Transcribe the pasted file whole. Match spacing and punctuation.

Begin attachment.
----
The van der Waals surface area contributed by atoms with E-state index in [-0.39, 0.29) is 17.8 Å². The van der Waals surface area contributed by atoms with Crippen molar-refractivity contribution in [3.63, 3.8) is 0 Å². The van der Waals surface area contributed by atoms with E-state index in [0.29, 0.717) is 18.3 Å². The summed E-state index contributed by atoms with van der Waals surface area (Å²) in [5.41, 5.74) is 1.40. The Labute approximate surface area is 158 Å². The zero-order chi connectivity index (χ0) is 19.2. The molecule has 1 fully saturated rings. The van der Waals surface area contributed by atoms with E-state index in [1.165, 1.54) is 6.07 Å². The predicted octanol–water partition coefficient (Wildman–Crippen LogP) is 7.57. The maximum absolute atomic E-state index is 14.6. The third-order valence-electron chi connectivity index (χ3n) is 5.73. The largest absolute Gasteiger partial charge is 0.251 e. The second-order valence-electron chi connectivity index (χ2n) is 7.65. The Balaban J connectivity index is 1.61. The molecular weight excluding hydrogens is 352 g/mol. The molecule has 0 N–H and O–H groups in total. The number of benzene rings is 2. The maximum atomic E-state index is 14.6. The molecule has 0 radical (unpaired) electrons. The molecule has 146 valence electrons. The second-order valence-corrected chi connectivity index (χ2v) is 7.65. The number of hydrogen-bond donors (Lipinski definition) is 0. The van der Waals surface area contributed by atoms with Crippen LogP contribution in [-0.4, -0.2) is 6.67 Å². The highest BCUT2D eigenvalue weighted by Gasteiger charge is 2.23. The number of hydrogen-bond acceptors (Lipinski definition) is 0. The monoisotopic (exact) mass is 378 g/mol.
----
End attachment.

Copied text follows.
The van der Waals surface area contributed by atoms with E-state index in [-0.39, 0.29) is 17.8 Å². The van der Waals surface area contributed by atoms with Crippen molar-refractivity contribution in [3.63, 3.8) is 0 Å². The van der Waals surface area contributed by atoms with E-state index in [0.29, 0.717) is 18.3 Å². The summed E-state index contributed by atoms with van der Waals surface area (Å²) in [5.41, 5.74) is 1.40. The Labute approximate surface area is 158 Å². The zero-order chi connectivity index (χ0) is 19.2. The molecule has 1 fully saturated rings. The van der Waals surface area contributed by atoms with E-state index in [1.165, 1.54) is 6.07 Å². The predicted octanol–water partition coefficient (Wildman–Crippen LogP) is 7.57. The maximum absolute atomic E-state index is 14.6. The third-order valence-electron chi connectivity index (χ3n) is 5.73. The largest absolute Gasteiger partial charge is 0.251 e. The second-order valence-electron chi connectivity index (χ2n) is 7.65. The Balaban J connectivity index is 1.61. The molecular weight excluding hydrogens is 352 g/mol. The molecule has 0 N–H and O–H groups in total. The number of benzene rings is 2. The maximum atomic E-state index is 14.6. The molecule has 0 radical (unpaired) electrons. The molecule has 146 valence electrons. The second-order valence-corrected chi connectivity index (χ2v) is 7.65. The number of hydrogen-bond donors (Lipinski definition) is 0. The van der Waals surface area contributed by atoms with Crippen LogP contribution in [-0.4, -0.2) is 6.67 Å². The highest BCUT2D eigenvalue weighted by Gasteiger charge is 2.23. The number of hydrogen-bond acceptors (Lipinski definition) is 0. The monoisotopic (exact) mass is 378 g/mol.